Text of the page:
Sunday 09 February 2014 13.31
Archbishop of Dublin Dr Diarmuid Martin has said that some people in the Catholic Church may be homophobic
Archbishop of Dublin Dr Diarmuid Martin has said that some people in the Catholic Church may be homophobic.
Speaking on RTE’s This Week, he said it was also possible that the teaching of the church could be used “in a homophobic way”.
He said that the Church had to be very careful that in the forthcoming debate on the same sex referendum, that this was not done.
Archbishop Martin said he felt that the debate had already got off to a bad start.
“Debates on issues like this have to be carried out in a mature way so that people can freely express their views” while at the same time being respectful and not causing offence.
He said that, “in general”, he believed that it was the person who was offended who defined what being offended is.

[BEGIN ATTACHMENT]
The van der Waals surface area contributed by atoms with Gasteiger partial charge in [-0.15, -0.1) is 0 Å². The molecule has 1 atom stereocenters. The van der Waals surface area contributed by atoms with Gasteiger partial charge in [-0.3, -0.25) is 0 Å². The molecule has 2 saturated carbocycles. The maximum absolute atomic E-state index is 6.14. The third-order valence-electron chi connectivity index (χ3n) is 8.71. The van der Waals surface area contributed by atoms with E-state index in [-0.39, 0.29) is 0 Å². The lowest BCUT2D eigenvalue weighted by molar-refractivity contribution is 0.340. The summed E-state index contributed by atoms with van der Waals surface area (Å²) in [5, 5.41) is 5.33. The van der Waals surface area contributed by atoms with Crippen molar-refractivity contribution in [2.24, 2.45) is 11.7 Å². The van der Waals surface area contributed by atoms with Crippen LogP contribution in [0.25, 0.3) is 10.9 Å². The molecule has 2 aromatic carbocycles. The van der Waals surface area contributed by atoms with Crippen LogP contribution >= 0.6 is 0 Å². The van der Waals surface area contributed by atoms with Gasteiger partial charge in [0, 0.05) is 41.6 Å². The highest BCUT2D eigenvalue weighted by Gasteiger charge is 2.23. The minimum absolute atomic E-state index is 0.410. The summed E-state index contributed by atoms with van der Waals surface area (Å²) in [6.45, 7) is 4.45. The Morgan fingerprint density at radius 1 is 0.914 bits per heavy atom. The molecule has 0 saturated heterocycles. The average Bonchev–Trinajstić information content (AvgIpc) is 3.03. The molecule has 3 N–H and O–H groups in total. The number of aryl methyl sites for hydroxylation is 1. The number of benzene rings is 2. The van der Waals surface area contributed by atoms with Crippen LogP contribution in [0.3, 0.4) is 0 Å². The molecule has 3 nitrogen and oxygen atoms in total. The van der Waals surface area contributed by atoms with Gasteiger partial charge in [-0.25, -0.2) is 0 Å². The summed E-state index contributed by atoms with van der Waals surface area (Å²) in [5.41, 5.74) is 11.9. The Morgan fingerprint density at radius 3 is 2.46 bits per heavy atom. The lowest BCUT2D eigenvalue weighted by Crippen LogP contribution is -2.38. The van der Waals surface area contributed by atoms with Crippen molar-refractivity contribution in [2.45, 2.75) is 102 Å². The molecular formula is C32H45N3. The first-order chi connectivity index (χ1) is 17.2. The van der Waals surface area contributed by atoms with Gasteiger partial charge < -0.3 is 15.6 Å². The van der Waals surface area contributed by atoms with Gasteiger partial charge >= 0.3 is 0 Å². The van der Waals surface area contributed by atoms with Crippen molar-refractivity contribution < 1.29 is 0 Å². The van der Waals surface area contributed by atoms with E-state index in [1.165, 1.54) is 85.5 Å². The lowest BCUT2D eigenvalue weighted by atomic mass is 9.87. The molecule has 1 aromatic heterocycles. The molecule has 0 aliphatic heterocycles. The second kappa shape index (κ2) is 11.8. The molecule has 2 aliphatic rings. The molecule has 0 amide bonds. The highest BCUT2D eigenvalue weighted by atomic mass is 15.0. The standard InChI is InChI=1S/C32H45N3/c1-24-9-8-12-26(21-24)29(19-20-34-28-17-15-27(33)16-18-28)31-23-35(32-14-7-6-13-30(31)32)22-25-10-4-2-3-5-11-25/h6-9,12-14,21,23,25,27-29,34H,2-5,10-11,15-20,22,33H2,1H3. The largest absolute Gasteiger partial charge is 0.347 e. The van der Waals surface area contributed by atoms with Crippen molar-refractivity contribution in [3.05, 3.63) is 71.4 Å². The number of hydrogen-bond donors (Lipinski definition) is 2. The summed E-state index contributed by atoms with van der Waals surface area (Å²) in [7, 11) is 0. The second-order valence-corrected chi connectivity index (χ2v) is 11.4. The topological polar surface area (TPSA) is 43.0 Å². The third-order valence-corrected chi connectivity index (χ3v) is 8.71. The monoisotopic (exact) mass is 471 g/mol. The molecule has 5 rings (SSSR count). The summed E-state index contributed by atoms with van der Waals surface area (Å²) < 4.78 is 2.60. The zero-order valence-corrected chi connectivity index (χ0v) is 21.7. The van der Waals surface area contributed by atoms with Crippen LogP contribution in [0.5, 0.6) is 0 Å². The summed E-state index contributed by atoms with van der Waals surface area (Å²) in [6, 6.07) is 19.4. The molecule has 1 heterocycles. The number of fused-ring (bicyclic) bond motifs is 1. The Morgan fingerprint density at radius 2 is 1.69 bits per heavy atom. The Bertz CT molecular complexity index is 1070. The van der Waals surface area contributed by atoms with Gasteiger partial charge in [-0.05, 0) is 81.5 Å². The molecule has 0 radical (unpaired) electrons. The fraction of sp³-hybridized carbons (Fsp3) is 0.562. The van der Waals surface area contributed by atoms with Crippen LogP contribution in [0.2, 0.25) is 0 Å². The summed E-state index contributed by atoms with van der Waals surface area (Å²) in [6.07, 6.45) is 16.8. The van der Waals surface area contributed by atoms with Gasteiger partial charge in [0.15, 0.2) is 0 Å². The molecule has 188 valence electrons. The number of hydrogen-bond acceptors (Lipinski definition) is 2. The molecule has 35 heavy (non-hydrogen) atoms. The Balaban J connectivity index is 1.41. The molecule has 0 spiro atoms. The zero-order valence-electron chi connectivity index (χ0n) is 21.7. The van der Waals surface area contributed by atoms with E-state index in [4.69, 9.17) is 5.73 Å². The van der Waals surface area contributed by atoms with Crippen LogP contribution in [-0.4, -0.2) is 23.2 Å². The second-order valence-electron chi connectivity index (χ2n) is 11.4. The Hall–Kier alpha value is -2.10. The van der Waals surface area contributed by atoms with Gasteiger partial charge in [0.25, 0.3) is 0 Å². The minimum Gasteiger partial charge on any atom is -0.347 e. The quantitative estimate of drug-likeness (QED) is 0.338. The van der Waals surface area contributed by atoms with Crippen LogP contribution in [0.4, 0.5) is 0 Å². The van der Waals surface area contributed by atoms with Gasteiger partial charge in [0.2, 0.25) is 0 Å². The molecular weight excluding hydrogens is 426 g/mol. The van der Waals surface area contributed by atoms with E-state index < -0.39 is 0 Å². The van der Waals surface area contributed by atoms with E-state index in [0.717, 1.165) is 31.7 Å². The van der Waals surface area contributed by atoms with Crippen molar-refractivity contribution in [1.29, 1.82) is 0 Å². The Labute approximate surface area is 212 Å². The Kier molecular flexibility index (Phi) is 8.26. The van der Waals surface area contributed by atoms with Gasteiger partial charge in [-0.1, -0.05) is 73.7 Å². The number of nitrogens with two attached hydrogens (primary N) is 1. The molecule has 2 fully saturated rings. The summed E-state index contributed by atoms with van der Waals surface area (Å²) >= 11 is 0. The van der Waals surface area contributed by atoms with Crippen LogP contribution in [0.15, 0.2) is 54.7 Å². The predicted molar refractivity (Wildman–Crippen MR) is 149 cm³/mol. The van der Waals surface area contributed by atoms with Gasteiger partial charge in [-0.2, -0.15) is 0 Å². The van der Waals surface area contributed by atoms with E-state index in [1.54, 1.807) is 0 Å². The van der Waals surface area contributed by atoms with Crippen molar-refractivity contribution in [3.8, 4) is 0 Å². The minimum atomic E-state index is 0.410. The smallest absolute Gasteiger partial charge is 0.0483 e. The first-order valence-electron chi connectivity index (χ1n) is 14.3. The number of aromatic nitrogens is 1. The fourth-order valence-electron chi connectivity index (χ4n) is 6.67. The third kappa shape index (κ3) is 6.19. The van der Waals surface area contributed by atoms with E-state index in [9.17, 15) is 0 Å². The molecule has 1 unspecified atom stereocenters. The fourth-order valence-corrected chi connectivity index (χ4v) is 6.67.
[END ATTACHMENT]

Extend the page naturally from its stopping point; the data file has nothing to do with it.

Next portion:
“Anyone who grew up in Ireland would have told jokes that were pointed at the gay community; at Travellers; it is part of the culture we grew up in, but we have to grow out of it,” he said.
He said that church teaching was that marriage was between a man and a woman, exclusively, but that this approach did not exclude gay people from celebrating their union by a different means.
Martin not happy with speed of schools divestment
Dr Martin, said he was not happy with the progress being made to divest primary schools of Catholic patronage.
He said the progress was “too slow”.
And he said that the process had been slowed down by resistance from local TDs, including some from the Labour party.
“Everybody is in favour of diversity of patronage in schools, except when it comes to their own school.
“This is where you meet the resistance. I’m getting regular letters from TDs, even from the same party as the minister, throwing spanners in the works and wanting more consultation and saying this is not going to happen,” he said.
He said the process will now take longer than anyone expected. He predicted that “within a decade” the Catholic church may be the patron on half of the approximately 500 primary schools currently under its control.
He said that people who want their children to go to a non-religious school have a constitutional right to that.
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